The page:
Vanguard (Lagos)

26 February 2013

Nigeria: Keshi - Foreign Coach or European Coach?

opinion

AS you were reading this column last week where I was deprecating the self-serving behaviour of members of the Nigeria Football Federation, NFF, and their inability (or is it unwillingness) to pay the Super Eagles coach, Stephen Keshi, his entitlements, the news broke that the coach of the Under-20 team, Mr. John Obuh refused to accompany the team to Egypt because he was being owed 13 months salaries.

You heard right, 13 months salaries! To get him to join the team, the NFF hurriedly paid him six million Naira, part of his outstanding salaries.

And that may be it for the next 13 months! How does a coach with family and kids in school survive and concentrate on his job when he is being owed salaries for 13 months? Yet, we are not aware that those guys in the NFF forgo their own allowances.

In the midst of this, I found confounding, the suggestion by a man with arguably the shortest run as Nigeria Football Association, NFA, chairman (thanks to those with vested interests in players' ticket racket), Mr. Kodjo Williams, that the NFF should quickly hire a foreign coach to work with Keshi. Tongue in cheek, he added that such a foreign coach would work under Keshi.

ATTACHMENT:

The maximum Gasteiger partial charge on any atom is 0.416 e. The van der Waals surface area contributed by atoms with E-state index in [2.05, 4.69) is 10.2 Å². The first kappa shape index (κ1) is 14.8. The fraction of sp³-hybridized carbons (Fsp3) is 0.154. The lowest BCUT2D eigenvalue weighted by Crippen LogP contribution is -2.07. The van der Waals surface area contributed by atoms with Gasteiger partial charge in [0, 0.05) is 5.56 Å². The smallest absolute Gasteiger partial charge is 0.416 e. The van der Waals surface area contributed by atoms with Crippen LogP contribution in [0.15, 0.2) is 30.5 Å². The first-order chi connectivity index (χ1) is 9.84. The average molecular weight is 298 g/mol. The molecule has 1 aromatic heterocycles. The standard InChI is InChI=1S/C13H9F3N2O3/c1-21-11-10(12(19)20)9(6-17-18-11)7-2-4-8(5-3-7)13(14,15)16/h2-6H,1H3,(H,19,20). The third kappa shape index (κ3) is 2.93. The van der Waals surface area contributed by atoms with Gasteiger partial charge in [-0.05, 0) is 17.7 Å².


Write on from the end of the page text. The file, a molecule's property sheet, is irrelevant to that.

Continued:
That prescription, considering Keshi's well publicised, if you like, unflattering views about "foreign coaches in Africa", is a recipe for disaster.

Which foreign coach will want to prove that he is actually adding value to African football by working under an African coach, least of all, Keshi? Mind you, I am not against foreign coaches in our sports. But I don't think that a "foreign" coach is the most important issue for now.

Obession with foreign coaches

First, the obsession of some Nigerians with foreign coaches in our football, to me, smacks of colonial mentality--downright inferiority complex! Are these Nigerians asking for a "foreign" coach or a "European" coach? If it is a foreign coach, then they should look no further. Keshi is a "foreign" coach by whatever standard you measure that.